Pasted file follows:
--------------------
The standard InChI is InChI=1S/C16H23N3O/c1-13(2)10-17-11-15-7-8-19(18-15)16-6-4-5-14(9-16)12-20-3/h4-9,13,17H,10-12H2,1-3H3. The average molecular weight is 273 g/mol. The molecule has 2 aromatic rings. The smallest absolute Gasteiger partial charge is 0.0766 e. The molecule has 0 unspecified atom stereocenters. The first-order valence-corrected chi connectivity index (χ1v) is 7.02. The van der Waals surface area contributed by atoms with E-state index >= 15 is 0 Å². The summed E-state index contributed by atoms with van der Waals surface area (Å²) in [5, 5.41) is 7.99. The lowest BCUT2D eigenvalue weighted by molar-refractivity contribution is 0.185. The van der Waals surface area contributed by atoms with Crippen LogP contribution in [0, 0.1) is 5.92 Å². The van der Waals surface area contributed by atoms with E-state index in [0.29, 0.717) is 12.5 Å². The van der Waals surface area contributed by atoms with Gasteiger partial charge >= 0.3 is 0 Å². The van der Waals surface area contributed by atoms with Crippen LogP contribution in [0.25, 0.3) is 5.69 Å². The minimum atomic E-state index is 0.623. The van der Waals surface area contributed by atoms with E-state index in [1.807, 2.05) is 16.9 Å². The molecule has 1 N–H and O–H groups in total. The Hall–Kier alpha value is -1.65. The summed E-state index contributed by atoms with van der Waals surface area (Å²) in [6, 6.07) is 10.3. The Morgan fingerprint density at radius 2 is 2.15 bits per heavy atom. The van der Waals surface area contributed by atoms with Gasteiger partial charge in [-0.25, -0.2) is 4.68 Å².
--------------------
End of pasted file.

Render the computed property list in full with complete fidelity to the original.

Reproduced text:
The standard InChI is InChI=1S/C16H23N3O/c1-13(2)10-17-11-15-7-8-19(18-15)16-6-4-5-14(9-16)12-20-3/h4-9,13,17H,10-12H2,1-3H3. The average molecular weight is 273 g/mol. The molecule has 2 aromatic rings. The smallest absolute Gasteiger partial charge is 0.0766 e. The molecule has 0 unspecified atom stereocenters. The first-order valence-corrected chi connectivity index (χ1v) is 7.02. The van der Waals surface area contributed by atoms with E-state index >= 15 is 0 Å². The summed E-state index contributed by atoms with van der Waals surface area (Å²) in [5, 5.41) is 7.99. The lowest BCUT2D eigenvalue weighted by molar-refractivity contribution is 0.185. The van der Waals surface area contributed by atoms with Crippen LogP contribution in [0, 0.1) is 5.92 Å². The van der Waals surface area contributed by atoms with E-state index in [0.29, 0.717) is 12.5 Å². The van der Waals surface area contributed by atoms with Gasteiger partial charge >= 0.3 is 0 Å². The van der Waals surface area contributed by atoms with Crippen LogP contribution in [0.25, 0.3) is 5.69 Å². The minimum atomic E-state index is 0.623. The van der Waals surface area contributed by atoms with E-state index in [1.807, 2.05) is 16.9 Å². The molecule has 1 N–H and O–H groups in total. The Hall–Kier alpha value is -1.65. The summed E-state index contributed by atoms with van der Waals surface area (Å²) in [6, 6.07) is 10.3. The Morgan fingerprint density at radius 2 is 2.15 bits per heavy atom. The van der Waals surface area contributed by atoms with Gasteiger partial charge in [-0.25, -0.2) is 4.68 Å².